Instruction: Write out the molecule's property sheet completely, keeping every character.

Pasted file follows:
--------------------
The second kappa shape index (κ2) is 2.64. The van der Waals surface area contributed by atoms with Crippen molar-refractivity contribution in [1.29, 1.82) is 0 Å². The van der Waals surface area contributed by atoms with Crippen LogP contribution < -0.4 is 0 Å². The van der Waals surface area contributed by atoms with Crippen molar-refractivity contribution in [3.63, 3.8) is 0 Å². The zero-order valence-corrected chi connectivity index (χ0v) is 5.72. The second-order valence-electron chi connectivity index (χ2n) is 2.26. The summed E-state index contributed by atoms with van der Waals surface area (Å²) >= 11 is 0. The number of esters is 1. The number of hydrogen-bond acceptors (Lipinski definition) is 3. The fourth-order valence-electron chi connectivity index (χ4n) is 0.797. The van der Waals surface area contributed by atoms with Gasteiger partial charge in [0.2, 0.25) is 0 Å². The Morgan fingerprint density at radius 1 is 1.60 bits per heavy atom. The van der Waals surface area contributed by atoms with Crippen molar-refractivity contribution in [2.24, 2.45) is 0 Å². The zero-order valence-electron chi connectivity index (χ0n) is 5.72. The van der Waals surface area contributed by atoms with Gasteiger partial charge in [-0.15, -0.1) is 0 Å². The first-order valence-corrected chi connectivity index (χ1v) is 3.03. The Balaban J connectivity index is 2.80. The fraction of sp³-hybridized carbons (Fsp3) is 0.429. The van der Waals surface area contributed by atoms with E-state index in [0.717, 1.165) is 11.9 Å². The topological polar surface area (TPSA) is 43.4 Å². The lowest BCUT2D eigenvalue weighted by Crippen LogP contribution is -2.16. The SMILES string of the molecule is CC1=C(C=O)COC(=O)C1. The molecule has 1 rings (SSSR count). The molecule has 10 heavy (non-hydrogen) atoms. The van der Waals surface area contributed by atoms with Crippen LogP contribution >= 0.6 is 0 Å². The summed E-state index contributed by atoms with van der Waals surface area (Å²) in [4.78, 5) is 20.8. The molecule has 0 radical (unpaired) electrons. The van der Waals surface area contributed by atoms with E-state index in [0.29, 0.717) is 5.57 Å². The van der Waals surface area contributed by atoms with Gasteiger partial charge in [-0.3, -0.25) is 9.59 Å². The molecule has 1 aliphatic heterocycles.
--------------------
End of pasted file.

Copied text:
The second kappa shape index (κ2) is 2.64. The van der Waals surface area contributed by atoms with Crippen molar-refractivity contribution in [1.29, 1.82) is 0 Å². The van der Waals surface area contributed by atoms with Crippen LogP contribution < -0.4 is 0 Å². The van der Waals surface area contributed by atoms with Crippen molar-refractivity contribution in [3.63, 3.8) is 0 Å². The zero-order valence-corrected chi connectivity index (χ0v) is 5.72. The second-order valence-electron chi connectivity index (χ2n) is 2.26. The summed E-state index contributed by atoms with van der Waals surface area (Å²) >= 11 is 0. The number of esters is 1. The number of hydrogen-bond acceptors (Lipinski definition) is 3. The fourth-order valence-electron chi connectivity index (χ4n) is 0.797. The van der Waals surface area contributed by atoms with Gasteiger partial charge in [0.2, 0.25) is 0 Å². The Morgan fingerprint density at radius 1 is 1.60 bits per heavy atom. The van der Waals surface area contributed by atoms with Crippen molar-refractivity contribution in [2.24, 2.45) is 0 Å². The zero-order valence-electron chi connectivity index (χ0n) is 5.72. The van der Waals surface area contributed by atoms with Gasteiger partial charge in [-0.15, -0.1) is 0 Å². The first-order valence-corrected chi connectivity index (χ1v) is 3.03. The Balaban J connectivity index is 2.80. The fraction of sp³-hybridized carbons (Fsp3) is 0.429. The van der Waals surface area contributed by atoms with E-state index in [0.717, 1.165) is 11.9 Å². The topological polar surface area (TPSA) is 43.4 Å². The lowest BCUT2D eigenvalue weighted by Crippen LogP contribution is -2.16. The SMILES string of the molecule is CC1=C(C=O)COC(=O)C1. The molecule has 1 rings (SSSR count). The molecule has 10 heavy (non-hydrogen) atoms. The van der Waals surface area contributed by atoms with Crippen LogP contribution >= 0.6 is 0 Å². The summed E-state index contributed by atoms with van der Waals surface area (Å²) in [4.78, 5) is 20.8. The molecule has 0 radical (unpaired) electrons. The van der Waals surface area contributed by atoms with E-state index in [0.29, 0.717) is 5.57 Å². The van der Waals surface area contributed by atoms with Gasteiger partial charge in [-0.3, -0.25) is 9.59 Å². The molecule has 1 aliphatic heterocycles.